100 Meters
Sunday, 4:50 p.m. ET on NBC

Elaine Thompson has not lost a 100m race that she has finished since May 2015, according to Tilastopaja.org. It is the longest stretch of 100m dominance since Marion Jones‘ four-year winning streak from 1997 to 2001 (the last year invalidated and the entire streak dubious due to doping). Aside from Jones, you have to go back at least 30 years.

This season, Thompson is the only woman to break 10.80 seconds. She’s done it twice. Olympic silver medalist Tori Bowie beat Thompson in the Pre Classic 200m, but her best wind-legal 100m time this year is 10.90. Rio bronze medalist Dafne Schippers has four times broken 11 seconds in 2017, but none faster than 10.95.

1500 Meters
Monday, 4:50 p.m. ET on NBCSN

No clear favorite here. Kenya’s Faith Kipyegon is the Olympic champion. Ethiopia’s Genzebe Dibaba is the world champion and world-record holder. Ethiopian-born Dutchwoman Sifan Hassan has the three fastest times in the world this year.

Olympic 800m champion Caster Semenya is also entered in this event, but she hasn’t raced an international 1500m in six years. There’s also Jenny Simpson, the 2011 World champion and Rio bronze medalist. Plus British hope Laura Muir, who has the fastest time in the world since Dibaba’s record run two years ago.

400 Meters
Aug. 9, 4:50 p.m. ET on NBCSN

Allyson Felix and Shaunae Miller-Uibo haven’t gone head-to-head over 400m since Miller-Uibo’s famous dive across the finish line to win by .07 in Rio. This year, each is undefeated at 400m, though Felix has raced just twice and Miller-Uibo three times.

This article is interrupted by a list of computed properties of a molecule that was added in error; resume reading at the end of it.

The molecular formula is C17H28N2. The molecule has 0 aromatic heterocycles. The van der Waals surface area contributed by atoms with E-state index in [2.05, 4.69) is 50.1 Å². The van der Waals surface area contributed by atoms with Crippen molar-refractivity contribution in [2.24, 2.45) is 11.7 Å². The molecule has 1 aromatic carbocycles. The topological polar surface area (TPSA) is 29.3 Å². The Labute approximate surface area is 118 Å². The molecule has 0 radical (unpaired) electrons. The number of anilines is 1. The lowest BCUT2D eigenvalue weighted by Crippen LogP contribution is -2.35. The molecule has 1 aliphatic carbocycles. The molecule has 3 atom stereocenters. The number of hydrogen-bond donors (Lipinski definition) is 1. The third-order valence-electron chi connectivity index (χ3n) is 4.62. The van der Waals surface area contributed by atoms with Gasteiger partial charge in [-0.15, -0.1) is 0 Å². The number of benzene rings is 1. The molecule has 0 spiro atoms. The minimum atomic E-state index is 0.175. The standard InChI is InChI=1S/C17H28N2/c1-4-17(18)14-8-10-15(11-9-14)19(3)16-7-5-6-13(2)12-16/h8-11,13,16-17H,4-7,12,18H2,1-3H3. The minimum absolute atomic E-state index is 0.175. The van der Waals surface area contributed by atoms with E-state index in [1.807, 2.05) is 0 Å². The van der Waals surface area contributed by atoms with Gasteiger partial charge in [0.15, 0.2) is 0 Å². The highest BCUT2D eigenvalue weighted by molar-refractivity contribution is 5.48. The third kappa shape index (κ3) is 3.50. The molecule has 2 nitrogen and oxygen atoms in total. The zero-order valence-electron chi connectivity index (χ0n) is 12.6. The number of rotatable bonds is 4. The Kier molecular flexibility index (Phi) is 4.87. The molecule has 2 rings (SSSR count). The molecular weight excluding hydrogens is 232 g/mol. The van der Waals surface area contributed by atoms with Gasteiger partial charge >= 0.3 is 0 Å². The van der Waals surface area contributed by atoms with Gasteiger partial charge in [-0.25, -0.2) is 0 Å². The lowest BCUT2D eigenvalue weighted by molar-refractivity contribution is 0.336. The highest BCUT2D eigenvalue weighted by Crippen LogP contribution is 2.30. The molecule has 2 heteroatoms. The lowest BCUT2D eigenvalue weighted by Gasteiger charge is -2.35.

Still, Felix has the fastest time in the world in 2017. Miller-Uibo’s times rank Nos. 3, 4 and 5 behind Felix and U.S. champion Quanera Hayes. Felix is looking to join Cathy Freeman as the only women to win multiple world 400m titles.

100 Meter Hurdles
Aug. 12, 3:05 p.m. ET on NBC

Keni Harrison‘s only defeat since the start of 2016 was at the Olympic Trials (where she shockingly failed to make the Rio team). In that span, the middle child in a family of 11 kids has run the 11 fastest times in the world in this event out of those in the world championships field. That includes breaking a 28-year-old world record last year. She’s an even bigger favorite with Olympic champion Brianna Rollins suspended for missing three drug tests.

The pick for silver may be Australian Sally Pearson, who came back from a broken wrist in 2015 and torn hamstring in 2016 to post her fastest time since winning the 2012 Olympic title. Pearson and defending world champion Danielle Williams of Jamaica will try to keep the U.S. from sweeping the medals as it did in Rio.

800 Meters
Aug. 13, 3:10 p.m. ET on NBC

This event got a lot more interesting on July 21, when Ajee’ Wilson shattered the American record to become the first woman to disrupt Rio medalists Caster SemenyaFrancine Niyonsaba and Margaret Wambui in nearly two years. Wilson got third in that race, .34 behind Semenya and .14 behind Niyonsaba as Wambui faded to ninth.

Now, Wilson looks to continue her ascent since turning pro out of high school in 2012. In 2013, she placed sixth at worlds. In 2014, she won the U.S. title and two Diamond League races. In 2016, she finished second at the world indoor championships (behind Niyonsaba and ahead of Wambui). Rio did not go as hoped as she was eliminated in the semifinals.